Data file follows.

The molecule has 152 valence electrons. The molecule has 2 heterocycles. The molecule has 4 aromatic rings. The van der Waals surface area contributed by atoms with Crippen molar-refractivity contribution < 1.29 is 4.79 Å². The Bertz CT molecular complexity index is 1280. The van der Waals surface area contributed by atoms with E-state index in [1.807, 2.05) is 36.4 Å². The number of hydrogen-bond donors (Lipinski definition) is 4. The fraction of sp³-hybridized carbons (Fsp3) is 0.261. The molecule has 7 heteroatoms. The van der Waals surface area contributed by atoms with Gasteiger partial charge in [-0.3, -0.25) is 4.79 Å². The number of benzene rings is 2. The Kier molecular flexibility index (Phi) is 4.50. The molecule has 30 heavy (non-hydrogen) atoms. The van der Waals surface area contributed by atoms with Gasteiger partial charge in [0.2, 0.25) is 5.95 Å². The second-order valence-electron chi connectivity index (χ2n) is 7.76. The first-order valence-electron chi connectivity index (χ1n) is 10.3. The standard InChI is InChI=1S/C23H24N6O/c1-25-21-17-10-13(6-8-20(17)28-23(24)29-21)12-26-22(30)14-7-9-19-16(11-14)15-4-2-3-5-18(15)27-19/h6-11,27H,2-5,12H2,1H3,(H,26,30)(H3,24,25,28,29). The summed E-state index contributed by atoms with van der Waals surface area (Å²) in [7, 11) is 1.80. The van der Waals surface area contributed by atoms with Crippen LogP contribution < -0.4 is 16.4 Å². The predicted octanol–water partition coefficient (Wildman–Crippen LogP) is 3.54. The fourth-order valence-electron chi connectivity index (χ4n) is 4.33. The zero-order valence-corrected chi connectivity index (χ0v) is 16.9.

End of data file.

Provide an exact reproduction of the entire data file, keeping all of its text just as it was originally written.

The molecule has 152 valence electrons. The molecule has 2 heterocycles. The molecule has 4 aromatic rings. The van der Waals surface area contributed by atoms with Crippen molar-refractivity contribution < 1.29 is 4.79 Å². The Bertz CT molecular complexity index is 1280. The van der Waals surface area contributed by atoms with E-state index in [1.807, 2.05) is 36.4 Å². The number of hydrogen-bond donors (Lipinski definition) is 4. The fraction of sp³-hybridized carbons (Fsp3) is 0.261. The molecule has 7 heteroatoms. The van der Waals surface area contributed by atoms with Gasteiger partial charge in [-0.3, -0.25) is 4.79 Å². The number of benzene rings is 2. The Kier molecular flexibility index (Phi) is 4.50. The molecule has 30 heavy (non-hydrogen) atoms. The van der Waals surface area contributed by atoms with Gasteiger partial charge in [0.2, 0.25) is 5.95 Å². The second-order valence-electron chi connectivity index (χ2n) is 7.76. The first-order valence-electron chi connectivity index (χ1n) is 10.3. The standard InChI is InChI=1S/C23H24N6O/c1-25-21-17-10-13(6-8-20(17)28-23(24)29-21)12-26-22(30)14-7-9-19-16(11-14)15-4-2-3-5-18(15)27-19/h6-11,27H,2-5,12H2,1H3,(H,26,30)(H3,24,25,28,29). The summed E-state index contributed by atoms with van der Waals surface area (Å²) in [7, 11) is 1.80. The van der Waals surface area contributed by atoms with Crippen LogP contribution < -0.4 is 16.4 Å². The predicted octanol–water partition coefficient (Wildman–Crippen LogP) is 3.54. The fourth-order valence-electron chi connectivity index (χ4n) is 4.33. The zero-order valence-corrected chi connectivity index (χ0v) is 16.9.